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May 2010 Safe Wheeling - Winch Management 101

Posted in How To: Electrical on May 1, 2010 Comment (0)
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A winch is capable of pulling 498 amps. Why drive around with live power to your winch? Instead, a Kodiak Industries Winch Manager can control the power flow to your winch, drawing amps only when necessary and eliminating the danger of "hot leads" when the winch is not in use.

We've always touted the importance of safe winching, but until now, one very important winch-related safety concern has gone virtually uncovered: proper winch management. We're not talking about wearing gloves or keeping fingers away from the fairlead, but about a different type of management. Recently, a reader wrote to us with a doom-and-gloom account of how thieves attempted to steal his Warn 9.5ti winch off of his Ford F-150 in the middle of the night-right in front of his own house.

Apparently, the vandals could not free two of the four mounting bolts that secured the winch to the bumper. However, the would-be crooks did manage to cut the battery cables before fleeing, sans winch. Unfortunately, the freshly severed battery cables shorted out, causing a complete meltdown of the truck's electrical system. A short while later the truck caught fire, as did the owner's Ski Nautique boat parked next to it.

When the boat's fuel tank exploded, so did the front portion of the owner's garage. Luckily, a sleepless neighbor noticed the commotion and peered outside to investigate. 911 was called, and the fire department arrived shortly thereafter, waking up the entire neighborhood in the process. The unfortunate owner said that he never even heard a sound and probably would have kept right on sleeping had the concerned neighbor not banged on his door. To make matters worse, the insurance company tried to fight the claim, saying the vehicle was altered from stock and that they were unaware of it.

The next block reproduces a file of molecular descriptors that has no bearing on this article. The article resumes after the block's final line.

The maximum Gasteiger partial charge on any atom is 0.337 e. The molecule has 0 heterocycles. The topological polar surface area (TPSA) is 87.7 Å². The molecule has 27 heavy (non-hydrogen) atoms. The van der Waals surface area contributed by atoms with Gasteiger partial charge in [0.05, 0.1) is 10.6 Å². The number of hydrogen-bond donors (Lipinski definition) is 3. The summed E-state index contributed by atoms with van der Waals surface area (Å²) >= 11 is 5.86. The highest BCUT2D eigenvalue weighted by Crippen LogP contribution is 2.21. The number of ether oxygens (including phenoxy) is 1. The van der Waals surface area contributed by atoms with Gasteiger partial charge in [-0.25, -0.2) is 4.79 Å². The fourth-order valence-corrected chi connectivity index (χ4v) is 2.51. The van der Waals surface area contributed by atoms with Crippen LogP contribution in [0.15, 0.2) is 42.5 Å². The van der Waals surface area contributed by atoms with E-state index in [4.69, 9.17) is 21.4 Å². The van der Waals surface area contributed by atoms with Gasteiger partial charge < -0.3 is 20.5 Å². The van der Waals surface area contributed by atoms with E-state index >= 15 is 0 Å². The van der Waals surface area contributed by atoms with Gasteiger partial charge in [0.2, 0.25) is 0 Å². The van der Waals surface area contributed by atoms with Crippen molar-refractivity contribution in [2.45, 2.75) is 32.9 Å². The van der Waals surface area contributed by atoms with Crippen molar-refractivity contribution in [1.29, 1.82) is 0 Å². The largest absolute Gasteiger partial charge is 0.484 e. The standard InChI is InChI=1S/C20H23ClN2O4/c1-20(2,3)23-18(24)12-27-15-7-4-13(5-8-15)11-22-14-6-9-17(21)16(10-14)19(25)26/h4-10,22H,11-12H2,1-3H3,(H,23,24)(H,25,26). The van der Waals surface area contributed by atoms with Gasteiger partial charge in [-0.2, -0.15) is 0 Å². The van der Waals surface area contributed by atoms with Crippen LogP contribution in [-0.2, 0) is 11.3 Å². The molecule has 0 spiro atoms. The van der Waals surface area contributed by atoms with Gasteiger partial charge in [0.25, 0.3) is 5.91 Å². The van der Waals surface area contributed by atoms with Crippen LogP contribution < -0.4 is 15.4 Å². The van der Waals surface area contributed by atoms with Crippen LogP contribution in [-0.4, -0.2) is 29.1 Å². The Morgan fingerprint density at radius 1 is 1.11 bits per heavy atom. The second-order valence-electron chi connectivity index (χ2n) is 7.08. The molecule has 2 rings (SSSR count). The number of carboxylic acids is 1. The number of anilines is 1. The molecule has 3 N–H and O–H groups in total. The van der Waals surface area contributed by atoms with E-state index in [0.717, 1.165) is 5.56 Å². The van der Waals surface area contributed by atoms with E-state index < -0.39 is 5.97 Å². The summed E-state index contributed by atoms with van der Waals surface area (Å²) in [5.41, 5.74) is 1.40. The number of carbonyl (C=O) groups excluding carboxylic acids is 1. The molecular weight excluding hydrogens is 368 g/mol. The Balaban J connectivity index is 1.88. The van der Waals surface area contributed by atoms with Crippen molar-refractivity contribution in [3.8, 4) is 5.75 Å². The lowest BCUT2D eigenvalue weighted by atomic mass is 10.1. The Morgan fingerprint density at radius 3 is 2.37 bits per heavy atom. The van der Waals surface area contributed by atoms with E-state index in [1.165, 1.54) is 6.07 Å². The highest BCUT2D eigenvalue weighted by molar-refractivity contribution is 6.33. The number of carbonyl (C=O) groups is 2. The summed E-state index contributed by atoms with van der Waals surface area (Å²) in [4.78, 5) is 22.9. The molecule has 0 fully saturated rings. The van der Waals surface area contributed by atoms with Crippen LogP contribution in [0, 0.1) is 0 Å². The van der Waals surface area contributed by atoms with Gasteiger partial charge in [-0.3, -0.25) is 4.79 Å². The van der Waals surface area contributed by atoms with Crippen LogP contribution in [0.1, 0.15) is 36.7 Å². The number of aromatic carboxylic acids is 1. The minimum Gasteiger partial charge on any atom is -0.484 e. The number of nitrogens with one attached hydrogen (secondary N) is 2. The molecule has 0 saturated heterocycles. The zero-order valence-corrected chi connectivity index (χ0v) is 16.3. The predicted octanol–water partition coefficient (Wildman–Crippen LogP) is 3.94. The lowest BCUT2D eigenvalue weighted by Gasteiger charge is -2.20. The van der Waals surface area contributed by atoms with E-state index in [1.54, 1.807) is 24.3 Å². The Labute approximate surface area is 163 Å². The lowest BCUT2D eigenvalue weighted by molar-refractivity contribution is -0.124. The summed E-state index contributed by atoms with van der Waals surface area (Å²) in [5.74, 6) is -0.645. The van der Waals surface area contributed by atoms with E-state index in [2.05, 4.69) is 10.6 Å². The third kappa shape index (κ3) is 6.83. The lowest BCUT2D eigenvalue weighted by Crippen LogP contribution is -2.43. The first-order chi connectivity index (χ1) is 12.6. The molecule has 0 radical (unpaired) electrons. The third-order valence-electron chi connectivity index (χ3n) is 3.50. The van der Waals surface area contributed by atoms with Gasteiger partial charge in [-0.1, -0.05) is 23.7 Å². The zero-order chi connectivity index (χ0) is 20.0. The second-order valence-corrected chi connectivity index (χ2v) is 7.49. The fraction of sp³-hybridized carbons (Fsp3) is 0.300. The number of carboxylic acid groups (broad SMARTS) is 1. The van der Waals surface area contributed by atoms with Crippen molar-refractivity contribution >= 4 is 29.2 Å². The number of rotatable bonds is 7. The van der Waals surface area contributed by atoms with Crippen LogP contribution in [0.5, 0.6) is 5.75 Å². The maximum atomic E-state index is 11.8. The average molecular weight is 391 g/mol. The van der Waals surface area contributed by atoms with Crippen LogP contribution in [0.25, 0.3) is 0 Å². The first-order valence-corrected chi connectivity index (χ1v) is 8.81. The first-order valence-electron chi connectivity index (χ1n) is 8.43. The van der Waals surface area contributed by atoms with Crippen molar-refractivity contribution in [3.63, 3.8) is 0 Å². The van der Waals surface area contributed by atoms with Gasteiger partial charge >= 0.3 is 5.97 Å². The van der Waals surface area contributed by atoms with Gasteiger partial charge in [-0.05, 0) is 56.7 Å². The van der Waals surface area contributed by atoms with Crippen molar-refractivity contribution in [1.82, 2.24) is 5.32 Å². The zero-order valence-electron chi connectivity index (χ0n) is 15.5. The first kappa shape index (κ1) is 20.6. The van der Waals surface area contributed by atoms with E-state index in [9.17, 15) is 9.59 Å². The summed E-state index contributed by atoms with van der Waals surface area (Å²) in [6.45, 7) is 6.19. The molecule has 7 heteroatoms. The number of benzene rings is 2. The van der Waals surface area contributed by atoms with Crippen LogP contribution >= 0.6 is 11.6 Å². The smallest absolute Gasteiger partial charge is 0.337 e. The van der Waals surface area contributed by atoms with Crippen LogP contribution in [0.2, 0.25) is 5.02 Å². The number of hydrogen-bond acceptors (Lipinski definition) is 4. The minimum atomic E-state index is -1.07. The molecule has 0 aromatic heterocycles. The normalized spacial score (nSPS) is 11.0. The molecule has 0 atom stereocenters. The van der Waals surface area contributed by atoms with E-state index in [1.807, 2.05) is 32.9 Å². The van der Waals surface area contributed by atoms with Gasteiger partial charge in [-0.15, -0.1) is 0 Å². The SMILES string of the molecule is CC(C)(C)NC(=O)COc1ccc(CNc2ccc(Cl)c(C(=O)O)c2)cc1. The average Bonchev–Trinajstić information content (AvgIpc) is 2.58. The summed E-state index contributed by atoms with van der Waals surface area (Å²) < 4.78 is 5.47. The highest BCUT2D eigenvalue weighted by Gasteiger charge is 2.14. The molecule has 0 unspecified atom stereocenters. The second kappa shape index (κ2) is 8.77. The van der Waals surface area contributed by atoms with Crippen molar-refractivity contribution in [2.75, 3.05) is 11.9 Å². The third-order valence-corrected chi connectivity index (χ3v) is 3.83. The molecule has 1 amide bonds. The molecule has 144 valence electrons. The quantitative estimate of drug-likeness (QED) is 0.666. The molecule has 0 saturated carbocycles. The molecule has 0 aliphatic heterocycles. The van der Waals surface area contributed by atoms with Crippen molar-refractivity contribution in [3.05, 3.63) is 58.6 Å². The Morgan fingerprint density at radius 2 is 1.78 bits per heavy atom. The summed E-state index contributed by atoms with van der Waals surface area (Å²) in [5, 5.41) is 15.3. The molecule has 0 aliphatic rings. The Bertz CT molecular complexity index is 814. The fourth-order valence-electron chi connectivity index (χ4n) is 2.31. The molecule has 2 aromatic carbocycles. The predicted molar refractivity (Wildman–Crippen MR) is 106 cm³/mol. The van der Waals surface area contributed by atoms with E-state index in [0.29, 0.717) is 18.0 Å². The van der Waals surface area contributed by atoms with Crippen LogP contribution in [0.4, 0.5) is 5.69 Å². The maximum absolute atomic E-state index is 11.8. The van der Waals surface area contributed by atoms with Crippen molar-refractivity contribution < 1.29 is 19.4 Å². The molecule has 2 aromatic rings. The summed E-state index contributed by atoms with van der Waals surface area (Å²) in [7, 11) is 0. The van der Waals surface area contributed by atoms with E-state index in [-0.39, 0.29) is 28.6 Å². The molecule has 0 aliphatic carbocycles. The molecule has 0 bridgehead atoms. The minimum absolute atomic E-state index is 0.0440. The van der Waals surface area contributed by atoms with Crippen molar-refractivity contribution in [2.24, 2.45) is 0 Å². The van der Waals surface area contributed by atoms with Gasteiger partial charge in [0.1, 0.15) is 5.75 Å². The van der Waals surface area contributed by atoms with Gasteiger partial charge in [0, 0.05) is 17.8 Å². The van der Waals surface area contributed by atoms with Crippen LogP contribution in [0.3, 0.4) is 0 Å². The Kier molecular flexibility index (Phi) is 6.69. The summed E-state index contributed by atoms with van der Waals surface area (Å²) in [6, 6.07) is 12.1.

Obviously, anyone would absolutely dread this scenario. But if the victim had installed a Kodiak Industries Winch Manager, the loss would have been minimal. A Winch Manager controls the flow of electrical power between the battery and the winch, allowing the owner/operator the option of arming the winch when required for use. In other words, the electrical power stops at the relay, leaving no danger of hot leads in a vulnerable state.

This diagram shows how the Winch Manager is wired into the winch's electrical system.

The Winch Manager shown below was installed on a '06 Jeep Wrangler LJ, along with a pair of Odyssey AGM batteries. Wiring and electrical guru Yawan Smith, owner and operator of Kodiak Industries of Morgan Hill, California, built the system. Smith's setup was originally intended for commercial service vehicles like Forest Service and tow trucks, but more and more 4x4 enthusiasts are purchasing the system for added insurance. Essentially the system consists of a 6- to 12-foot length of high-quality power cable with appropriate terminals installed on each end, a 600-amp surge capacity relay, and an illuminated control switch that mounts inside the vehicle. Once installed, the system is ready for action at the flip of a switch.


Kodiac Industries
Gilroy, CA 95020


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